Posted by: David Harley | November 6, 2015

Counting malware: samples, families, and PUPs

Thomas Reed of Malwarebytes responded on Twitter to my article yesterday on OS X Malware: an Attack of Nostalgia:

I read that report, sounds like a lot of what they saw was adware, not true malware. More details:

He’s referring, of course, to Bit9’s report 2015 – The Most Prolific Year in History for OS X Malware.  And since I still haven’t read that report, I’m happy to take his word for it. But as he says in his own article:

It turns out that the findings are completely true, but depend entirely on your definition of the word “malware.”

Which is fair enough. I feel obliged to make two points, however:

  • As I understand it, Bit9 is referring to samples, whereas Thomas alludes to malware families (six in 2014, three in 2015). So, for instance, he refers to XcodeGhost as one threat, rather than counting all the iOS apps that were compromised by exposure to malicious code as separate instances. That’s a perfectly fair way of looking at it, and certainly less unnecessarily scary for the end user, but it’s not comparing like to like. Some may be reminded of the fuss in the 1990s when a vendor artificially increased the number of viruses it claimed to detect by classifying each sample of a polymorphic virus as a separate threat. I still regard that as inappropriate, and it does illustrate a problem with counting samples. (I’m sure Android would agree.) However, with XcodeGhost, we’re talking about a number of individual programs which may be detected as such, rather than generically, so it’s not the same thing. IMHO…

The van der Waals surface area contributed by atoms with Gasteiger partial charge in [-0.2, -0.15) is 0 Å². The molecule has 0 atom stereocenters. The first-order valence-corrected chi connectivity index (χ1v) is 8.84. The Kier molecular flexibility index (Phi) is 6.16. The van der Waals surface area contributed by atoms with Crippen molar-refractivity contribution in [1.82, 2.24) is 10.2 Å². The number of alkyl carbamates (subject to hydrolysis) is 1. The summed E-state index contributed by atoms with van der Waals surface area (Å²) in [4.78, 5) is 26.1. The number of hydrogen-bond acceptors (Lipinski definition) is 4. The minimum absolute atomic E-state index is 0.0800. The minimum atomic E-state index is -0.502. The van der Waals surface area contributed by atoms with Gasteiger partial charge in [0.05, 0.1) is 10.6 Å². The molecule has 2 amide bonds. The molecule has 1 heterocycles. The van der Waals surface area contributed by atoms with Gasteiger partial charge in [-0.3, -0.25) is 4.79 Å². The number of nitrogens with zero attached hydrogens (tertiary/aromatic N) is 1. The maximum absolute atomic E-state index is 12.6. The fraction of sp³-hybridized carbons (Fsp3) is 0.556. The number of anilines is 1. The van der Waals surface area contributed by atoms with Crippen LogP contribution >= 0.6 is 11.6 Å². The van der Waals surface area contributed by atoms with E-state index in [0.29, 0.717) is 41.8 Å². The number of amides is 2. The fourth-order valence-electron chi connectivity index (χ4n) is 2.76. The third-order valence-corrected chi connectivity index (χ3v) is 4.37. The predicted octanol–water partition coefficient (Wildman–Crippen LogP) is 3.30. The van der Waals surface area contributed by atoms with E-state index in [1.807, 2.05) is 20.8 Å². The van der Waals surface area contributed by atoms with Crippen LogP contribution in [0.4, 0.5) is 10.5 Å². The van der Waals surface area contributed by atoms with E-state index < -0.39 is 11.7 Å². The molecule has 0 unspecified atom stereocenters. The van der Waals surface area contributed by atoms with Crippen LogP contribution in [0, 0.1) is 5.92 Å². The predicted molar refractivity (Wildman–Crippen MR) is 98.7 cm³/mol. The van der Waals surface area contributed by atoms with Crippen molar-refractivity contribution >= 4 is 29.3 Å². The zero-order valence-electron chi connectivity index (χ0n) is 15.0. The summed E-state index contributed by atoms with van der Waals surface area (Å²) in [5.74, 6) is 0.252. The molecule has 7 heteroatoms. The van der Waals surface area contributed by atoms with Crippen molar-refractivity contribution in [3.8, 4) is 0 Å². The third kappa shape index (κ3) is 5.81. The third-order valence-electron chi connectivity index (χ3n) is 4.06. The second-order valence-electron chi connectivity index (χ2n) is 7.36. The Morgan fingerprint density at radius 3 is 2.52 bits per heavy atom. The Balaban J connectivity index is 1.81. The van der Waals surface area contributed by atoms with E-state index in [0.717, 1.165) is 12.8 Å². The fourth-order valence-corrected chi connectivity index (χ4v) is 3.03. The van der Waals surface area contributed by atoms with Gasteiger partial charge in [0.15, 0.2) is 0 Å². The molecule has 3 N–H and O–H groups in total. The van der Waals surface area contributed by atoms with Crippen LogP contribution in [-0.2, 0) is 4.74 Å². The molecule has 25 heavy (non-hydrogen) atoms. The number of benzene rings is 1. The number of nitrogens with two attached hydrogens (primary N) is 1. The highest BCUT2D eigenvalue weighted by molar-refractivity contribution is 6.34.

• Thomas is basically defining ‘possibly unwanted’ software – and certainly adware – as a nuisance rather than malicious. Which, again, he’s entitled to do, but I don’t agree – a great deal of trouble has been caused by programs that can certainly be described as adware, but also meet the definition of a trojan. Again, it’s a matter of definition, I guess, and without analysis of the individual samples cited by Bit9, I can’t say how many of its samples are adware, or another breed of PUP/PUA/PUS (Possibly Unwanted Programs/Applications/Software), or even ‘possibly unsafe’ (a classification used in the security industry for URLs and applications that may be legitimate, but prone to being misused).

Unfortunately, Thomas has highlighted one of the security industry’s weak spots. Some programs are regarded with extreme disfavour by many in the security industry, but are not flagged as malicious for sternly practical reasons. Instead, they’re lumped in with other ‘possibly unwanted’ programs, and it’s usually up to the AV user to decide whether or not to activate detection of programs so categorized. So it may well be that some or even many of the samples flagged by Bit9 and Carbon Black won’t be flagged as malicious by security products by default. 😦

David Harley

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